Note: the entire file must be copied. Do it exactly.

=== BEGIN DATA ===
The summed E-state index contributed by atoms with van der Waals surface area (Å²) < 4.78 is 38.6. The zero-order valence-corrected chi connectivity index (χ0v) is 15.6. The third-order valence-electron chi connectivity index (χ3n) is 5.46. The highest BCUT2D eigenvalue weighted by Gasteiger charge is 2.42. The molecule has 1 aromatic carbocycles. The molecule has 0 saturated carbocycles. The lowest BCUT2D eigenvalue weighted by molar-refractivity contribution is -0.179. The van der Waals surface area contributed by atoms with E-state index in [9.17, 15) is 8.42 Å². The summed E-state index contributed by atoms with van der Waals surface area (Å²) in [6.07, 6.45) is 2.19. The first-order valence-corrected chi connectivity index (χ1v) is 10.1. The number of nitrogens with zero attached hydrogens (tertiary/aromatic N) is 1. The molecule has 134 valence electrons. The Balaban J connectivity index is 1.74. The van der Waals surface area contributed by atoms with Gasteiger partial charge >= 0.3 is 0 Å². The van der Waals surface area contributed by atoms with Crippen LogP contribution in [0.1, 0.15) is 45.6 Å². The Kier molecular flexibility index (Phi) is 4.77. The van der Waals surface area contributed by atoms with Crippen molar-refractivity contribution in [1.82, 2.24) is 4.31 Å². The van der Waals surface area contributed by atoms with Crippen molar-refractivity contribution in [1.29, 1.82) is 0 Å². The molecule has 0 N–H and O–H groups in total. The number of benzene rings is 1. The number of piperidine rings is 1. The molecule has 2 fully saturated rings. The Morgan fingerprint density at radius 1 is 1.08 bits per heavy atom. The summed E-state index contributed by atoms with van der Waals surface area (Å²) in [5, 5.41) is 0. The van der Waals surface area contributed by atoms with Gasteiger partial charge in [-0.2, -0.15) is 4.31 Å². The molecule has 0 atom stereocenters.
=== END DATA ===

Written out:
The summed E-state index contributed by atoms with van der Waals surface area (Å²) < 4.78 is 38.6. The zero-order valence-corrected chi connectivity index (χ0v) is 15.6. The third-order valence-electron chi connectivity index (χ3n) is 5.46. The highest BCUT2D eigenvalue weighted by Gasteiger charge is 2.42. The molecule has 1 aromatic carbocycles. The molecule has 0 saturated carbocycles. The lowest BCUT2D eigenvalue weighted by molar-refractivity contribution is -0.179. The van der Waals surface area contributed by atoms with E-state index in [9.17, 15) is 8.42 Å². The summed E-state index contributed by atoms with van der Waals surface area (Å²) in [6.07, 6.45) is 2.19. The first-order valence-corrected chi connectivity index (χ1v) is 10.1. The number of nitrogens with zero attached hydrogens (tertiary/aromatic N) is 1. The molecule has 134 valence electrons. The Balaban J connectivity index is 1.74. The van der Waals surface area contributed by atoms with Gasteiger partial charge >= 0.3 is 0 Å². The van der Waals surface area contributed by atoms with Crippen LogP contribution in [0.1, 0.15) is 45.6 Å². The Kier molecular flexibility index (Phi) is 4.77. The van der Waals surface area contributed by atoms with Crippen molar-refractivity contribution in [1.82, 2.24) is 4.31 Å². The van der Waals surface area contributed by atoms with Crippen molar-refractivity contribution in [1.29, 1.82) is 0 Å². The molecule has 0 N–H and O–H groups in total. The number of benzene rings is 1. The number of piperidine rings is 1. The molecule has 2 fully saturated rings. The Morgan fingerprint density at radius 1 is 1.08 bits per heavy atom. The summed E-state index contributed by atoms with van der Waals surface area (Å²) in [5, 5.41) is 0. The van der Waals surface area contributed by atoms with Gasteiger partial charge in [-0.2, -0.15) is 4.31 Å². The molecule has 0 atom stereocenters.